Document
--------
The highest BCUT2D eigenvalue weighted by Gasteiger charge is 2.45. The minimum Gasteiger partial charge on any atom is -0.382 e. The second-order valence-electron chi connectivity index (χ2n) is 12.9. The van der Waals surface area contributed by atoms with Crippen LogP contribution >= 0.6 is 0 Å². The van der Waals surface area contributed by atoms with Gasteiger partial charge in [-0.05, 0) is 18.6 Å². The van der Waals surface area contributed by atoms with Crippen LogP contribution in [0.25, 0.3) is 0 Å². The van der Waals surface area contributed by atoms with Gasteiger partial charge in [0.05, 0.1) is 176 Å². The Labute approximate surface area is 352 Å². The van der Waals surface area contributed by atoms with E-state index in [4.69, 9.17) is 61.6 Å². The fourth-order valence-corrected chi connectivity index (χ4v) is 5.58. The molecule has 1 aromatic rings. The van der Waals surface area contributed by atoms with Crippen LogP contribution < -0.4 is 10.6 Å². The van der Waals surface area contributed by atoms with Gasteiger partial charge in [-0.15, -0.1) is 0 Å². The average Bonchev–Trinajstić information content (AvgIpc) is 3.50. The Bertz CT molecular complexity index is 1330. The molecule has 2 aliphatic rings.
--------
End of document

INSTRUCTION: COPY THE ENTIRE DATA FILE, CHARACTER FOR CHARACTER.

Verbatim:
The highest BCUT2D eigenvalue weighted by Gasteiger charge is 2.45. The minimum Gasteiger partial charge on any atom is -0.382 e. The second-order valence-electron chi connectivity index (χ2n) is 12.9. The van der Waals surface area contributed by atoms with Crippen LogP contribution >= 0.6 is 0 Å². The van der Waals surface area contributed by atoms with Gasteiger partial charge in [-0.05, 0) is 18.6 Å². The van der Waals surface area contributed by atoms with Crippen LogP contribution in [0.25, 0.3) is 0 Å². The van der Waals surface area contributed by atoms with Gasteiger partial charge in [0.05, 0.1) is 176 Å². The Labute approximate surface area is 352 Å². The van der Waals surface area contributed by atoms with E-state index in [4.69, 9.17) is 61.6 Å². The fourth-order valence-corrected chi connectivity index (χ4v) is 5.58. The molecule has 1 aromatic rings. The van der Waals surface area contributed by atoms with Crippen LogP contribution < -0.4 is 10.6 Å². The van der Waals surface area contributed by atoms with Gasteiger partial charge in [-0.15, -0.1) is 0 Å². The average Bonchev–Trinajstić information content (AvgIpc) is 3.50. The Bertz CT molecular complexity index is 1330. The molecule has 2 aliphatic rings.